AOL Pays Off Harlan Ellison To Shut Up And Leave Them Alone

from the go-away-now dept

Last year we wrote about the bizarre and pointless case that Harlan Ellison was bankrupting himself over when he discovered that someone had posted his writings to Usenet. Did he go after whoever posted the writings? No. He went after… AOL. Just like the story we had last week where a woman sued Cingular for a driver on a mobile phone hitting her, it looked like Ellison was just going after a random company with a lot of money. AOL had nothing to do with the posting of his work. AOL has nothing to do with Usenet. He just happened to see the posts via his AOL account and, not bothering to understand how the internet works, he sued AOL. After years of fighting, it looks like AOL just got fed up and has paid him off in a “settlement” to go away.

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Comments on “AOL Pays Off Harlan Ellison To Shut Up And Leave Them Alone”

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Dorman T. Shindler says:

Re: Ellison vs. AOL -- the consequences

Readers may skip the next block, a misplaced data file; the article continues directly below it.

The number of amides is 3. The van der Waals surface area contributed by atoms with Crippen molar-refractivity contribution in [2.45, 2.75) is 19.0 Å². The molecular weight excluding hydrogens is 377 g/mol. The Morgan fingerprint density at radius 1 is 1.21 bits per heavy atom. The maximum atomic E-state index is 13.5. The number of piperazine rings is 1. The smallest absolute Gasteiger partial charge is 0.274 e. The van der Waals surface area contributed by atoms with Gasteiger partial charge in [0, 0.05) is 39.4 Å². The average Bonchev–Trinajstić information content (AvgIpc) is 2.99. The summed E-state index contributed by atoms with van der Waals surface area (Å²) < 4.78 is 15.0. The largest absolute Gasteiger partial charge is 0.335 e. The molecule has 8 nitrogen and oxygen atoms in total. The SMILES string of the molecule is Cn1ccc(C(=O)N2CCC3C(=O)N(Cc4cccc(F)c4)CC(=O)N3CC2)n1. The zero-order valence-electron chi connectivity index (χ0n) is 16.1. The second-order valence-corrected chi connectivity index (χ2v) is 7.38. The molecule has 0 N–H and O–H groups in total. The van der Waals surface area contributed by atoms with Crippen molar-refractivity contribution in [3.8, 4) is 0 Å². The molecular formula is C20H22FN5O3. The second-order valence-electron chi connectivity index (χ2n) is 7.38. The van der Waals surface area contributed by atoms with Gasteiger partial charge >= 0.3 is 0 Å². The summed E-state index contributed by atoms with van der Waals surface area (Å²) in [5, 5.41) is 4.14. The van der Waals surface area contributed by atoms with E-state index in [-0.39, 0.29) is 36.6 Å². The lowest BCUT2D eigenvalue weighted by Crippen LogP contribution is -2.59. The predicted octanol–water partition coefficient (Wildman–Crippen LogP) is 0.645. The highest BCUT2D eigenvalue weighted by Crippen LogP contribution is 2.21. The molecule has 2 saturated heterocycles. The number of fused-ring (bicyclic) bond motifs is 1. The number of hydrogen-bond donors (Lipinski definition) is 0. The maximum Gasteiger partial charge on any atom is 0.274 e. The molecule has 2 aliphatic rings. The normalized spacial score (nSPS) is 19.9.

From What I’ve read and learned about the case — legal briefs, articles, talks with Ellison and various lawyers on both sides of the aisle — Ellison DID go after the pirates (several of them in fact, actually procurring monies from one of them), and the most important thing he got out of all this was to have AOL agree (like RemarQ) to set up software that would allow them to track pirates and cut internet thieves and abusers off at the wrist posthaste. I can’t tell you what sort of software is involved — I’m not a techno geek, sorry — but I beieve Ellison and the lawyers when they say software is in place (or in AOL’s case, soon will be). I also believe Ellison when he says that he would’ve been happy to sit down and work it out with the President of AOL/Time Warner (or, I’m sure, the right hand man, whatever) from the get-go. Instead, lawyers were called in. And I’ve heard that those same lawyers hired by AOL do not even try to settle a dispute until they’ve billed their clients at least 1 million dollars. AOL probably paid at least that over the last four years. From what I understand, AOL simply wised-up, realized that Ellison’s demand — software that would “police” the internet for thieves and pirates trying to take an author’s works without paying for it — was a request they could answer with little or no problem. In my opinion, though they’ll not admit it publically, AOL screwed up from day one. After the ruling in Ellison’s favor by the 9th Circuit in Feb. 2004, in my opinion, AOL realized it in spades — and did the right thing. As for any “precedent” this ruling will set: it won’t affect the exchange of information one iota. It WILL affect the idiots who believe that because they can make copies of a writer’s story and distribute it widely (and do so relatively easily), they aren’t, in fact, breaking any laws, aren’t liable for their thievery, and shouldn’t pay a fine (or do jail time in the most egregious cases). These are the same mooks who would scream bloody murder if someone walked into their home and stole their PC or their beloved Barry Manilow collection. –Dorman T. Shindler